I mean, we spent $100,000 hard-earned taxpayer dollars for a tourism study – not counting all we gave away in terms of beach access, incentives, and stomach acid – to lure a panacea theme hotel to the area.
Is it too much to ask that someone, anyone, on the payroll take the personal initiative to put the word “tourism” on the Team Volusia website’s business & industry priorities section?
You know, just shoehorn it between Team Volusia’s main thrusts of ‘Film Production’ and ‘Headquarters/R&D’?
(Film production? Really? I mean, a movie hasn’t been made here since the De Niro flop ‘Dirty Grandpa.’ Oh, wait, that wasn’t actually filmed here – the producers just took advantage of our seedy reputation to enhance the plot line…)
I don’t make this shit up, folks.
As I write this, my stomach churns and my chest tightens remembering the countless hours of my life spent trapped at ‘gala dinners,’ and seemingly endless breakfast meetings, listening to overdressed economic development types drone on about how wonderful things would be if we could just shovel more tax money at parasitic businesses who consistently factor our money into their bottom line.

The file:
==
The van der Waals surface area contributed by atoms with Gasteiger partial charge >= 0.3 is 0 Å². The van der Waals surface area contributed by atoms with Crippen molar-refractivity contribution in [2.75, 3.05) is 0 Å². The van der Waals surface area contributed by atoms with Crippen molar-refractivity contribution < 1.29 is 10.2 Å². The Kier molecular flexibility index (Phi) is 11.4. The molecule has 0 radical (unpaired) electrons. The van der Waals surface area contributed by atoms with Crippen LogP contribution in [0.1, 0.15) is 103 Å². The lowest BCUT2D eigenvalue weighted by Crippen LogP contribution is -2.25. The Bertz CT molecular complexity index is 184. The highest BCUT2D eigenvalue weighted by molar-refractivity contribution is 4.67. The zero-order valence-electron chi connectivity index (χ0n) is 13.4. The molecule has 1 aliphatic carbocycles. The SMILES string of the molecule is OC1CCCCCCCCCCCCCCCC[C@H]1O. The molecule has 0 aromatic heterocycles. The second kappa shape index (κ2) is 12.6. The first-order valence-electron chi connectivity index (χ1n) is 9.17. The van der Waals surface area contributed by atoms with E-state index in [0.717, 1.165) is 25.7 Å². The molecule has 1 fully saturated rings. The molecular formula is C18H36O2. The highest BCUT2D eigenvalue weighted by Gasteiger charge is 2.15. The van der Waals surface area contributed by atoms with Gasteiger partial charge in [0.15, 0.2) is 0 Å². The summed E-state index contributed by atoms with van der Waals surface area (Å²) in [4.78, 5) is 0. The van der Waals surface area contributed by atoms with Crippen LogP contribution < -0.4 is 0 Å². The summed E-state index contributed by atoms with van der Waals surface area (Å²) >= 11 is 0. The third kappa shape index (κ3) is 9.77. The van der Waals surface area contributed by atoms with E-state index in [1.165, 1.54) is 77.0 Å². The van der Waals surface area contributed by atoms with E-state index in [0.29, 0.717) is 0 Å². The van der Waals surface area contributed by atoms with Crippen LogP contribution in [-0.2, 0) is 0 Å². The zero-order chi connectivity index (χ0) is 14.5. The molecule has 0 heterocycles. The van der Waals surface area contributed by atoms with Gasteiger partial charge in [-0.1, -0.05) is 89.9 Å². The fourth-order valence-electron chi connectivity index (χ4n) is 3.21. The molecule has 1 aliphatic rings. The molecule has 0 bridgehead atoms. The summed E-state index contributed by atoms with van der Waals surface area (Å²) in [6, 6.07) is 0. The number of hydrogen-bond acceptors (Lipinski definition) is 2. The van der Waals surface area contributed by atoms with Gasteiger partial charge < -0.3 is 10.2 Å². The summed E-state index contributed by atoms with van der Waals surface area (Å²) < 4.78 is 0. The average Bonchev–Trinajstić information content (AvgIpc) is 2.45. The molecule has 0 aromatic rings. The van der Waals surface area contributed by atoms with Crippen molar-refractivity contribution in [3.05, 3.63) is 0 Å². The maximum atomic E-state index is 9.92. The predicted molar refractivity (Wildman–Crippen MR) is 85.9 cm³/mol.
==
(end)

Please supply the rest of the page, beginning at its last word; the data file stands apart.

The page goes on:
I should have had the moral courage to stand up and shout, “Stop lying to us, you treacherous bastards!” – but that would have been considered inappropriate, given the setting and circumstances.
I would have been dismissed as a mad man – or terminal drunk – or both.
In retrospect, I can’t think of anything more appropriate.